The Cisco UCS blade solution described above allows LONI to run the services of a much larger physical infrastructure in a much smaller footprint without sacrificing availability or flexibility. Each Cisco chassis hosts 8 server blades and has 160 Gb of external bandwidth available per chassis. Each of the 48 racks can hold up to 6 chassis plus requisite networking equipment (4 fabric extenders). Thus, the new data center has adequate rack space to accommodate this project.

In addition to a new data center, the INI infrastructure will house a 50-seat high definition theater—the Data Immersive Visualization Environment (DIVE). The prominent feature of the DIVE is a large curved display that can present highly detailed images, video, interactive graphics, and rich media generated by specialized research data. The DIVE display will feature a dominant image area, with consistent brightness across the entire display surface, high contrast, and 150° horizontal viewing angle. The display resolution target is 4 k Ultra HD, 3840 × 2160 (8.3 megapixels), in a 16:9 aspect ratio. Due to the ceiling height requirements, the DIVE will require two floors of the building. The DIVE is designed to facilitate research communication, dissemination, training, and high levels of interaction.

Exemplary Studies

Alzheimer's disease imaging-genetics study

Using subjects over the age of 65 from the Alzheimer's Disease Neuroimaging Initiative (ADNI) archive, http://adni.loni.usc.edu (Weiner et al., 2012), we investigated cognitive impairment using neuroimaging and genetic biomarkers. Querying the ADNI database, we selected 808 participants including 200 Alzheimer's Disease (AD) patients (108 males and 92 females), 383 mild cognitive impairment (MCI) subjects (246 males and 137 females), and 225 asymptomatic normal control (NC) volunteers (116 males and 109 females). After downloading the individual ADNI imaging data we carried standard quality control genetic analysis, using PLINK version 1.09, (Purcell et al., 2007). All data analytics were performed using the LONI Pipeline environment (Dinov et al., 2010; Torri et al., 2012). The global shape analysis protocol provides a set of 20 derived neuroimaging markers (P < 0.0001, between group ANOVA), which are studied in the context of the 20 most significant single nucleotide polymorphisms (SNPs), chosen by Manhattan plot, associated with the AD, MCI, and NC cohorts, as subject phenotypes. The structural ADNI data (1.5T MRI) were parcellated using BrainParser (Tu et al., 2008). The complete data analysis protocol and some of the intermediate results are shown on Figure 3.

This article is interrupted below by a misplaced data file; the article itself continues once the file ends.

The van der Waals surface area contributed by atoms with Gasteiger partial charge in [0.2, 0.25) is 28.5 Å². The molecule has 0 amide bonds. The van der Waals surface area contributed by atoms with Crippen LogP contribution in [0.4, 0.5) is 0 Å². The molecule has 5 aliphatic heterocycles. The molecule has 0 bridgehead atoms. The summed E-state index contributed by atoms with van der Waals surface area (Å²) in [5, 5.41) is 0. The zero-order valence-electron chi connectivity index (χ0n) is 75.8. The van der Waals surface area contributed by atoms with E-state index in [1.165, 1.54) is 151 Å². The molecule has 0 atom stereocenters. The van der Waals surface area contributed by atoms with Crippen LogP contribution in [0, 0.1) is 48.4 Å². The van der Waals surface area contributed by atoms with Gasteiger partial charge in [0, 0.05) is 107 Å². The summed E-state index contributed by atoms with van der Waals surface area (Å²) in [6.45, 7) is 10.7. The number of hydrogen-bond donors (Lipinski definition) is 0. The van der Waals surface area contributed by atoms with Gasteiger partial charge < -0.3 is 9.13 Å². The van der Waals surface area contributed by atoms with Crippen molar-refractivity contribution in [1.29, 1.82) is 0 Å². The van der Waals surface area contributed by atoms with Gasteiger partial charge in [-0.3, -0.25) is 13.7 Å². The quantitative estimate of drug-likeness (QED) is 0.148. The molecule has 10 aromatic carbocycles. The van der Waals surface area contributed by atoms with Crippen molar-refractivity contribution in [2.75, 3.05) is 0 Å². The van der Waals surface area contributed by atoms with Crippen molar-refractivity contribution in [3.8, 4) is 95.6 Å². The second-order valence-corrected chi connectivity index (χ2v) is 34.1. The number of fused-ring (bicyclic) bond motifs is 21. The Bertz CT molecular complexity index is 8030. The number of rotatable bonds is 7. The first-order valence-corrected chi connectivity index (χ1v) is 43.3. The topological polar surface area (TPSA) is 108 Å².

FIGURE 3
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Figure 3. Global shape analysis (GSA) protocol extracting neuroimaging biomarkers for each of the 3 cohorts (top), genetic phenotyping (bottom left), and examples of intermediate derived neuroimaging biometrics (bottom right).

This large scale study identified that neuroimaging phenotypes were significantly associated with the progression of dementia from NC to MCI and ultimately to AD. Our results pooling MCI and AD subjects together (N1 = 583) compared to NC subjects (N2 = 225) indicates significant association between 20 SNPs and 2 neuroimaging phenotypes as shown in the heatmap plot, Figure 4. The data analytics presented in this case study demand significant data storage, processing power and bandwidth capabilities to accomplish the end-to-end data processing, analysis and visualization. In this study the protocol includes about 100 independent processing steps and the analysis tool 2 days on a 1200 compute node shared cluster.

FIGURE 4
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Figure 4. Heatmap plot of 20 neuroimaging derivative measures associated with the subject phenotype (columns) and the SNP genotypes.

Parkinson Disease Analytics